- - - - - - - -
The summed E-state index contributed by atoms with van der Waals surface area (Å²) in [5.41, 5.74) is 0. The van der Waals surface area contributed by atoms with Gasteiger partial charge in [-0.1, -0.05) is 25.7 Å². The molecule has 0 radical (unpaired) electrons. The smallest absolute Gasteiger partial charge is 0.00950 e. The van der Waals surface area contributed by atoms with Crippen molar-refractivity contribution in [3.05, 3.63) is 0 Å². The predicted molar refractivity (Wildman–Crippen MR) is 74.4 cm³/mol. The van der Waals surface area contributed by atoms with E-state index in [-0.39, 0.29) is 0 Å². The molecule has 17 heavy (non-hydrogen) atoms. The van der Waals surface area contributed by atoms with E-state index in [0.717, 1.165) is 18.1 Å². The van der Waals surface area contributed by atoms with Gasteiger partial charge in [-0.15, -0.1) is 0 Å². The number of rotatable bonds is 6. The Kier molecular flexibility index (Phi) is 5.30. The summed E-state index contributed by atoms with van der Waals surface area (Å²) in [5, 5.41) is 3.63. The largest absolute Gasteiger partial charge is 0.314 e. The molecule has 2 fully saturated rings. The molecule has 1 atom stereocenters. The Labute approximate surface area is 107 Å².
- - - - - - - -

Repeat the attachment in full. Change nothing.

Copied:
The summed E-state index contributed by atoms with van der Waals surface area (Å²) in [5.41, 5.74) is 0. The van der Waals surface area contributed by atoms with Gasteiger partial charge in [-0.1, -0.05) is 25.7 Å². The molecule has 0 radical (unpaired) electrons. The smallest absolute Gasteiger partial charge is 0.00950 e. The van der Waals surface area contributed by atoms with Crippen molar-refractivity contribution in [3.05, 3.63) is 0 Å². The predicted molar refractivity (Wildman–Crippen MR) is 74.4 cm³/mol. The van der Waals surface area contributed by atoms with E-state index in [-0.39, 0.29) is 0 Å². The molecule has 17 heavy (non-hydrogen) atoms. The van der Waals surface area contributed by atoms with E-state index in [0.717, 1.165) is 18.1 Å². The van der Waals surface area contributed by atoms with Gasteiger partial charge in [-0.15, -0.1) is 0 Å². The number of rotatable bonds is 6. The Kier molecular flexibility index (Phi) is 5.30. The summed E-state index contributed by atoms with van der Waals surface area (Å²) in [5, 5.41) is 3.63. The largest absolute Gasteiger partial charge is 0.314 e. The molecule has 2 fully saturated rings. The molecule has 1 atom stereocenters. The Labute approximate surface area is 107 Å².